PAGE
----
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Bermuda

Bermuda Cruise Port Profile

Carnival Freedom. Source: Wikimedia
Bermuda attracts two kinds of cruise visitors: People who who cruise there as their only stop and people on ships that stop there on their way to the Caribbean.

This small British territory consists of small islands connected by bridges and causeways. From end to end, the country measures only 22 miles long. Tourists can travel the entire length in about one hour.

Visitors will enjoy bright blue skies, pink sand beaches, golf courses, museums and historic sites. It also has plenty of high-end boutiques and dining options.

Bermuda is not a vacation for anyone on a budget. Be prepared to spend some cash when going ashore. Dining and shops are pretty pricey.

These islands are more conservative than the others in the Caribbean. Restaurants have dress codes, and visitors can stroll around in bathing suits only on the beaches.

Parents will be happy to know that Bermuda is a great destination for families with many kid-friendly activities. There are many city attractions, and the beaches are clean and safe.

No need to worry about a language barrier either, English is spoken everywhere here.

Fast Facts


  • Cruise ships usually dock at King's Wharf or Hamilton.
  • Royal Navy Dockyard is the most popular attraction.
  • Excursion buses may offer a more budget friendly option for touring the island than taxis.

    Destinations / Ports of Call


    Front Street Hamilton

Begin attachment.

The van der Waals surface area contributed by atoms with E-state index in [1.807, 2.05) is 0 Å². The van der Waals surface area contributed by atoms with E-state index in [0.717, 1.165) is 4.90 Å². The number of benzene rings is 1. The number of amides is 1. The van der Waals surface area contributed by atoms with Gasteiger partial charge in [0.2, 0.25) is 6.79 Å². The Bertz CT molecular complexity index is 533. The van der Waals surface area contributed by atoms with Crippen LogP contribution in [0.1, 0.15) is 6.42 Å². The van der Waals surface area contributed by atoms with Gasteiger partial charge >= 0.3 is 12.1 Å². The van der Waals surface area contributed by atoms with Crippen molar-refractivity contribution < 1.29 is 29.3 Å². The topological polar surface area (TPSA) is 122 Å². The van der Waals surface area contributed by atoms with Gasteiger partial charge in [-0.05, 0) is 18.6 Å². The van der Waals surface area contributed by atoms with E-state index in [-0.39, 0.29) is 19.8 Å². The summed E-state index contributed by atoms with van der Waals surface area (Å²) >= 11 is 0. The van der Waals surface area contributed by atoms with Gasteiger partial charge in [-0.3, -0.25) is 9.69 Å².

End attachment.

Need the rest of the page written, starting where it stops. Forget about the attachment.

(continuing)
Front Street Hamilton. Credit: Wikimedia Creative Commons license
    Ports of Call for Bermuda cruises will depend on the itinerary chosen. The most common itinerary is a five- to seven-night package with the only stop being Bermuda.

    Ships will dock at King’s Wharf on the northwest tip of the island for two to three nights. Some may also stop at Hamilton in the island's center or St. George's at the northeast tip.

    King’s Wharf


    This wharf is where all the major cruise lines dock. Ships will stop right inside the Royal Naval Dockyard (the most popular tourist site of the islands).

    King’s Wharf is rich with history and home to the Bermuda Maritime Museum. There is a mall, lighthouse and art center in the vicinity.

    Buses, taxis and scooters can takes guests away from the busy area if they prefer some more private spots for relaxation.

    Hamilton


    The capital of Bermuda is Hamilton with plenty to see and do. Cruise ships usually dock right at Front Street where all the action takes place.

    Hamilton has many daytime and nighttime activities, and visitors can see the entire town on foot. Public transportation is available for those that don’t want to walk.


    St. George's


    St. George's was the first colonized location on Bermuda and is now a World Heritage Site. This charming island is full of history and beautiful architecture.

    Visitors can stroll along cobblestone streets and enjoy the scenery.

    Attractions


    Bermuda Maritime Museum is at the Royal Naval Dockyard. It was officially opened by Queen Elizabeth II in 1975.

    It houses some of Bermuda’s most extensive artifact collections including rare treasures from the 16th and 17th centuries.

    Another attraction within walking distance of the docks is Dolphin Quest, a dolphin interactive experience.

    Bermuda sailing
    Boating is a popular activity in Bermuda during warm weather. Credit: Pixabay Creative Commons license
    Commissioner’s House built in 1820 was once home to the Dockyard Commissioner. It is a large Georgian House and the first ever cast iron house in the world. Guests can explore the house and see collections and exhibits of that time period.

    At Bermuda Craft Market, guests can stroll through 60+ local art stands in the old cooperage building in the dockyard. It’s a five-minute walk north of King’s Wharf next to Dolphin Quest.

    View or buy artwork and handicrafts including paintings, jewelry, woodwork and candles.